A kid said you could chew road tar if you got it before it cooled, black globule with a just-forming skin. He said it was better than cigarettes. He said he had a taste for it. On the same road, a squirrel was doing the Watusi to free itself from its crushed hindquarters. A man on a bicycle stomped on its head, then wiped his shoe on the grass. It was autumn, the adult word for fall. In school we saw a film called Reproduction. The little snake-father poked his head into the slippery future, and a girl with a burned tongue was conceived.
When fed into the crude, imaginary
machine we call the memory,
the brain's hard pictures
slide into the suggestive
waters of the counterfeit.
They come out glamorous and simplified,
even the violent ones,
even the ones that are snapshots of fear.
Maybe those costumed,
clung-to fragments are the first wedge
nostalgia drives into our dreaming.
Maybe our dreams are corrupted
right from the start: the weight
of apples in the blossoms overhead.
Even the two thin reddish dogs
nosing down the aisles of crippled trees,
digging in the weak shade
thrown by the first flowerers,
snuffle in the blackened leaves
for the scent of a dead year.
Childhood, first love, first loss of love--
the saying of their names
brings an ache to the teeth
like that of tears withheld.
What must happen now
is that the small funerals
celebrated in the left-behind life
for their black exotica, their high relief,
their candles and withered wreaths,
must be allowed to pass through
into the sleeping world,
there to be preserved and honored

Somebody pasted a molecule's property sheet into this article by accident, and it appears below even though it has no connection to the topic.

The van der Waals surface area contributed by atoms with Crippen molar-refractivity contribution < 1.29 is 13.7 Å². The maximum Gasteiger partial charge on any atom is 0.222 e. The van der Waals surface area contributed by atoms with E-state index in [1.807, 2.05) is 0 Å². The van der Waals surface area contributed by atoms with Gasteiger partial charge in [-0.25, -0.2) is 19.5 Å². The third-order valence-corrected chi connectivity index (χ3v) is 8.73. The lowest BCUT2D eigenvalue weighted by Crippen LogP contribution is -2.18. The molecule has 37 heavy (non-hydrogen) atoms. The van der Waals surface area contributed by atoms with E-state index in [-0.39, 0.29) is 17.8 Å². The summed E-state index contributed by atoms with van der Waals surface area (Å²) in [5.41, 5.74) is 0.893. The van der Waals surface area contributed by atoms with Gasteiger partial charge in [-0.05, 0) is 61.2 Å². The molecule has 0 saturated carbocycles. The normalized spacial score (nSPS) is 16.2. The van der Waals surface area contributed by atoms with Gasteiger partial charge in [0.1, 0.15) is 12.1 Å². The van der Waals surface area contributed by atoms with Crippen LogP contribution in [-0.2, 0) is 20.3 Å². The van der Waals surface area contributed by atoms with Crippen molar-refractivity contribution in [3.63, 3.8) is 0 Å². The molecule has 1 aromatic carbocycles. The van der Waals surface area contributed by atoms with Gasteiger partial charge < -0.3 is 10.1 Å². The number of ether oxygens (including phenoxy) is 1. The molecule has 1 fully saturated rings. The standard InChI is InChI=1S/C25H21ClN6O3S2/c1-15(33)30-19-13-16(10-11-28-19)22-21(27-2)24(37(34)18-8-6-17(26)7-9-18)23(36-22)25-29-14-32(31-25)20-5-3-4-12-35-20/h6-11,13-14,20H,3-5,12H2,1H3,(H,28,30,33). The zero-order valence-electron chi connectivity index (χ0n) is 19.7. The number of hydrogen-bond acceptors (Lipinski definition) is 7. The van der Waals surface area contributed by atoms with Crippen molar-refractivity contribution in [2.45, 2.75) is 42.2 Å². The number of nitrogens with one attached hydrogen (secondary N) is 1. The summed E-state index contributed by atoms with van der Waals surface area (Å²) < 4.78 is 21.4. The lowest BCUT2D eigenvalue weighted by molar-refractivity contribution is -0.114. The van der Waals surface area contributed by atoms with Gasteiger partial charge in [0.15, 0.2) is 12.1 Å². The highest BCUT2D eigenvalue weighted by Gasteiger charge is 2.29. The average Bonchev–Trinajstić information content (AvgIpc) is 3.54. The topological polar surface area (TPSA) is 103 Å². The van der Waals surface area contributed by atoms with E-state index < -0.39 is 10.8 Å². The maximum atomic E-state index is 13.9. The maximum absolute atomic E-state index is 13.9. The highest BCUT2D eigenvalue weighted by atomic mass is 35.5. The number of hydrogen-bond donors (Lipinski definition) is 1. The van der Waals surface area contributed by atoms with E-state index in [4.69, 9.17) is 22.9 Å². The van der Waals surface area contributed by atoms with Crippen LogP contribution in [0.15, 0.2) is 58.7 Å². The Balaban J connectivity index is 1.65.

in the fullness and color of their forms,
their past lives their coffins.
Goodbye then to all innocent surprise
at mortality's panache,
and goodbye to the children fallen
ahead of me into the slow whirlpool
I conceal within myself, my death,
into its snow-froth and the green-black
muscle of its persuasion.
The spirits of children
must look like the spirits of animals,
though in the adult human
the vacancy left by the child
probably darkens the surviving form.
The apples drop their blossom-shadows
onto the still-brown grass.
Old selves, this is partly for you,
there at the edge of the woods
like a troop of boy soldiers.
You can go on living with the blade
of nostalgia in your hearts forever,
my pale darlings. It changes nothing.
Don't you recognize me? I admit
I too am almost invisible now, almost.
Like everything else, I take on
light and color from outside myself,
but it is old light, old paint.
The first shadows are supple ones,
school of gray glimpses, insubstantial.
In children, the quality of darkness
changes inside the sleeping mouth,
and the ghost of child-grime--
that infinite smudge of no color--
blows off into the afterlife.